Bluegrass Makes Black Gold: Compostables versus Trash at Planet Bluegrass
Black Gold is a term used by gardeners and farmers for prime compost, a delightful soil amendment that adds nutrients and tilth. EcoAction Partners has been working with the Telluride Bluegrass Festival for several years to help turn the “trash” from the “grass” into that “black gold.” We supervise nearly 40 volunteers who help make sure the waste streams are clean. What does that mean?
Since the 30th Telluride Bluegrass event some nine years ago, Planet Bluegrass has supported major waste diversion efforts. In 2004, the Bluegrass team began requiring compostable products to be used by the food vendors. Recycling was already in place, but composting was pretty new to the festival scene. The first year, compost from the festival came up to Tomten Farm under a pilot project approved by the Colorado Department of Health and Environment. I quickly realized that the volume produced was far beyond our processing capacity. For several years we searched for the right home for the compost – and were fortunate when The New Community Coalition, now EcoAction Partners, received a grant from CDPHE for composting and recycling equipment that is now operating at the SMARTS Park just down the road in Ilium. Bruin Waste has been the hauler for the last several years, so all the recycling and composting is processed within seven miles of the event.
The final numbers are coming in but this year saw small and steady improvement in CRT (compost/recycle/trash) numbers. Overall trash was less than 2011 by nearly 40 cubic yards. The amount of recycling was up substantially to 219 yards, cardboard was down, and compostables, up slightly at 127 cubic yards. Planet Bluegrass has been educating its Festivarians over the past few years in a strong effort to reduce the amount of waste generated by the big event. In years past we’ve dealt with old couches, enough broken chairs to fill the Palm, tents, tarps, and things we don’t even want to know the origin of. They’ve asked attendees to take home what they bring, a novel concept for some. Unused, still in the wrapper tiki torches (no open flame) to astroturf, we request that those items brought just for the festival go back home. Some people don’t like to be told what to do, or what they can and can’t recycle, but that’s the job of our CRT volunteers and staff. By and large, Festivarians really appreciate those efforts.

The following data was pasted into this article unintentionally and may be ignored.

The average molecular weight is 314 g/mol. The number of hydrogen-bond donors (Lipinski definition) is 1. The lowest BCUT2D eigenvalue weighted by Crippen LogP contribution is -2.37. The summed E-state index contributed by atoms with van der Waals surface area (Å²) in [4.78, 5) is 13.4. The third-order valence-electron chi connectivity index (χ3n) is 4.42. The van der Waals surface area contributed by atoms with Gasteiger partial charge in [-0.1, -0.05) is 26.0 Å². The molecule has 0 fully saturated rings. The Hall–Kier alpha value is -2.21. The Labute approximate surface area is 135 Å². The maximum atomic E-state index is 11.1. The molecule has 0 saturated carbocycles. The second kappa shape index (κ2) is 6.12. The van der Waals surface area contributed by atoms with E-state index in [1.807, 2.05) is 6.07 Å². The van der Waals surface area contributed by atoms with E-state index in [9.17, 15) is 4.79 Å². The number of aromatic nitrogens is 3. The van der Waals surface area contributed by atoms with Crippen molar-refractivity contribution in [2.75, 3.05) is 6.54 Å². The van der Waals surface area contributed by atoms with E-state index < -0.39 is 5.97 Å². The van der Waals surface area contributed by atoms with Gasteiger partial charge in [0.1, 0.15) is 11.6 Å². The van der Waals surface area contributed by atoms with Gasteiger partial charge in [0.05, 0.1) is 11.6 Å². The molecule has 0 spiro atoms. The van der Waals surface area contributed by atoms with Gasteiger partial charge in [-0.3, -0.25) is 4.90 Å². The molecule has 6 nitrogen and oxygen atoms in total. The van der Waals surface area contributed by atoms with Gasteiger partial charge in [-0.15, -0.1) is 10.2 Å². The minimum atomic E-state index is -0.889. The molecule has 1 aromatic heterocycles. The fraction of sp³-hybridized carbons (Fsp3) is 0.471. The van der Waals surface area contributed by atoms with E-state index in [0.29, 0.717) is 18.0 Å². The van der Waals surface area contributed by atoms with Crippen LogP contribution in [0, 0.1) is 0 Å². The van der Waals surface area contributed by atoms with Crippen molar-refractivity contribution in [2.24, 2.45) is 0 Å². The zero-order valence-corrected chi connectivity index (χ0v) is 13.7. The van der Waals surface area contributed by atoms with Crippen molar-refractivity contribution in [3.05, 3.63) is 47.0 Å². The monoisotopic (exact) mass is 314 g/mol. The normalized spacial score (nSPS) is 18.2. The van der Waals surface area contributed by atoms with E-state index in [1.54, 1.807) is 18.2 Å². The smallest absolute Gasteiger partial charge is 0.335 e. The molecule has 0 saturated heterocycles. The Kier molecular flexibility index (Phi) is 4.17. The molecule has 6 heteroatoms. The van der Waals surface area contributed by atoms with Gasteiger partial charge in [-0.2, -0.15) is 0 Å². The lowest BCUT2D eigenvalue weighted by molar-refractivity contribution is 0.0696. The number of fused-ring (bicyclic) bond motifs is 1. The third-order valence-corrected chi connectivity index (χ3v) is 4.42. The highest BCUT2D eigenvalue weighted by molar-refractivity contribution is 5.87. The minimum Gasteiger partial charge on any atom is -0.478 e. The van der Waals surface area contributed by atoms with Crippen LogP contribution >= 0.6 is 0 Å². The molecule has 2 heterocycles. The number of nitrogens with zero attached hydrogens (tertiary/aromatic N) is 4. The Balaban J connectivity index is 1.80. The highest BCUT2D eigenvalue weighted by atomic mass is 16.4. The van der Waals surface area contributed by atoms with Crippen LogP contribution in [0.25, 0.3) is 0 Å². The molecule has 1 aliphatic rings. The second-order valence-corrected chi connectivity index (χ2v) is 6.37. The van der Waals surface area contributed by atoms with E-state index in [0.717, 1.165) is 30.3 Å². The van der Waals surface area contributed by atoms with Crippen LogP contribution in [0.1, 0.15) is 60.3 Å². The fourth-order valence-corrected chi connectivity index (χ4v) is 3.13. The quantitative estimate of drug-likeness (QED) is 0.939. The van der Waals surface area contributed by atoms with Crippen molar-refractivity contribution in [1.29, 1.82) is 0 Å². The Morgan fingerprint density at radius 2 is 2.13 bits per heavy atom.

So with a positive attitude, lots of great volunteers and dedicated staff, we can report steady progress in making the compost/recycling and trash at Telluride Bluegrass Festival cleaner and greener in 2012. With great partners like David and Justin who empty the polycarts all weekend, to the folks at the SMARTS Park, SUNRISE, and Bruin Waste, the job gets done. We’re pleased and proud to work with the exceptional folks at Planet Bluegrass including Craig Ferguson and Steve Szymanski, whose steady position at the cutting edge, with carbon offsetting, a hybrid diesel/electric truck to keep the beer cold, and many, many more initiatives make our job of Sustainable Festivation that much easier. If you can’t imagine compost for 12,000, come see us next year at the 40th annual Telluride Bluegrass Festival!